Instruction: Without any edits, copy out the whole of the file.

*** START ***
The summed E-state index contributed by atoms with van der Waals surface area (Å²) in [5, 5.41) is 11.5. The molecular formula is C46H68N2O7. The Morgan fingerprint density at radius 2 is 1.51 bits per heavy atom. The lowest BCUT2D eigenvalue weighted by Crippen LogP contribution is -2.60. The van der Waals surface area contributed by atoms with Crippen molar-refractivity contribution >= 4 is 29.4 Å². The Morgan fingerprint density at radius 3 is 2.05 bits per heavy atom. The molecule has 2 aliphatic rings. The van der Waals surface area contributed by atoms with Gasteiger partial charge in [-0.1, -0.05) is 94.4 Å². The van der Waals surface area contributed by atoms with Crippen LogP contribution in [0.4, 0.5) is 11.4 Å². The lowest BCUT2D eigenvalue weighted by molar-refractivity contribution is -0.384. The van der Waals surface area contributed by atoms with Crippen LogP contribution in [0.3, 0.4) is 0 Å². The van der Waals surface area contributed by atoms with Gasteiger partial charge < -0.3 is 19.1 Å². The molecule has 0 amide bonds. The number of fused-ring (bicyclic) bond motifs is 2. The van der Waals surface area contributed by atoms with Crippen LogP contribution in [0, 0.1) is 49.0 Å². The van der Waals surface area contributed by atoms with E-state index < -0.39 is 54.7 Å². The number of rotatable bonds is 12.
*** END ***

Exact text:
The summed E-state index contributed by atoms with van der Waals surface area (Å²) in [5, 5.41) is 11.5. The molecular formula is C46H68N2O7. The Morgan fingerprint density at radius 2 is 1.51 bits per heavy atom. The lowest BCUT2D eigenvalue weighted by Crippen LogP contribution is -2.60. The van der Waals surface area contributed by atoms with Crippen molar-refractivity contribution >= 4 is 29.4 Å². The Morgan fingerprint density at radius 3 is 2.05 bits per heavy atom. The molecule has 2 aliphatic rings. The van der Waals surface area contributed by atoms with Gasteiger partial charge in [-0.1, -0.05) is 94.4 Å². The van der Waals surface area contributed by atoms with Crippen LogP contribution in [0.4, 0.5) is 11.4 Å². The lowest BCUT2D eigenvalue weighted by molar-refractivity contribution is -0.384. The van der Waals surface area contributed by atoms with Crippen LogP contribution in [0.3, 0.4) is 0 Å². The van der Waals surface area contributed by atoms with Gasteiger partial charge < -0.3 is 19.1 Å². The molecule has 0 amide bonds. The number of fused-ring (bicyclic) bond motifs is 2. The van der Waals surface area contributed by atoms with Crippen LogP contribution in [0, 0.1) is 49.0 Å². The van der Waals surface area contributed by atoms with E-state index < -0.39 is 54.7 Å². The number of rotatable bonds is 12.